Air Transport World

'Normal business caution - squared.' (aviation industry in China)

With visions of profit plums dancing in their heads, suppliers of aviation goods and services have plunged into China. The Chinese government's insistence on modernizing its aviation system as well as the potential--fewer than 2% of 1.2 billion citizens fly, 600-1,200 units needed in the next 15 years--make a compelling business case.

Then comes the hard part. Despite the fact that some 200,000 foreign-funded companies are operating in China, the process of setting up, the costs of doing business and the government's desire to build its own industry make selling no picnic.

Managers are proceeding with extreme care. China's centuries of isolation, its upheavals in the last century, its historically unhappy experiences with foreign businesses and Deng Xiaoping s imminent demise make such precaution necessary. A long-term view, patience and a willingness to take risks are required in spades.

Some well-publicized differences between China and foreign investors outside aviation already have occurred. Arthur Bernstein, head of Amber International, an aircraft financier, notes: "Certain entities are reneging on their debt, so I advise taking a videotape of the dinner ceremony [that usually concludes business deals]. Then, the Minister of Finance can't claim he didn't know anything."

Misunderstandings are occurring in aviation, too. A U.S. government official explains. "There are lots of [airport] suppliers pursuing business who have letters of intent. One company has four, another two. They're signed by the same general for the same projects. They're not worth toilet paper." And, despite the mantra about the importance of "long-term relationships, you can go over there, spend two years and come up with nothing."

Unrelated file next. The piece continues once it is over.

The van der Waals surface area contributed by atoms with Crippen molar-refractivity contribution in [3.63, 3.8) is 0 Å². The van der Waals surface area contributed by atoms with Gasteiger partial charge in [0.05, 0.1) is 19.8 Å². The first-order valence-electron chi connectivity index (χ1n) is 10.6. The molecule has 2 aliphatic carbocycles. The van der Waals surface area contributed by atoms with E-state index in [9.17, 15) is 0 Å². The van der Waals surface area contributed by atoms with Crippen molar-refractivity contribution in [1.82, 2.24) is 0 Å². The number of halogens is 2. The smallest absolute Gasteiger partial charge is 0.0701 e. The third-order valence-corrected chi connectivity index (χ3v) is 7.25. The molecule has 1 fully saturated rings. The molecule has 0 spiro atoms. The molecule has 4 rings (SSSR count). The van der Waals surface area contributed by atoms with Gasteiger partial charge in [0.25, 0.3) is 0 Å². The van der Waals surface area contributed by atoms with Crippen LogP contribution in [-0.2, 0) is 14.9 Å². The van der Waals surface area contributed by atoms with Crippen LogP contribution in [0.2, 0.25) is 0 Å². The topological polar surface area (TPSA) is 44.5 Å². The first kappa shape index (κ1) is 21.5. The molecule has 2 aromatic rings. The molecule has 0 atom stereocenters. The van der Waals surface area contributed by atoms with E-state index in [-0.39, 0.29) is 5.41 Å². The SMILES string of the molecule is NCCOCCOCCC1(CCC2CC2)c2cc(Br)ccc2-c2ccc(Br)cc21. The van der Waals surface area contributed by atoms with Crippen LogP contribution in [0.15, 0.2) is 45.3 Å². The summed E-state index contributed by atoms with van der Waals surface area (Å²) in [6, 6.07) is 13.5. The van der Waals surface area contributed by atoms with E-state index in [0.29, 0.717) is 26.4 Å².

A manufacturing representative counsels patience. "The Chinese don't understand why Westerners don't trust them. They mean well but a contract is still a foreign idea." The government official acknowledges the lack of experience with commercial language. He warns: "You need normal business caution--squared."

Not surprisingly, people are wary about discussing their dealings in China. An executive declares: "It's a highly political situation. No one understands it. So you don't know what [comments] could be used against you."

Northwest Airlines illustrates the sensitivity. The carrier is training pilots and flight attendants for several Chinese airlines; has sponsored training for air-traffic controllers; is interested in joint ventures to develop pilot training and operations control centers and is discussing commercial links with Chinese airlines, including possible equity links. Many other airlines are doing the same thing.

Yet, when ATW wanted to discuss these activities, a Northwest lawyer intervened, saying the appropriate managers could talk only if he participated. At the time, the U.S. was trying--and failing--to obtain a Chinese go-ahead for five flights it had awarded Northwest. …

Log in to your account to read this article – and millions more.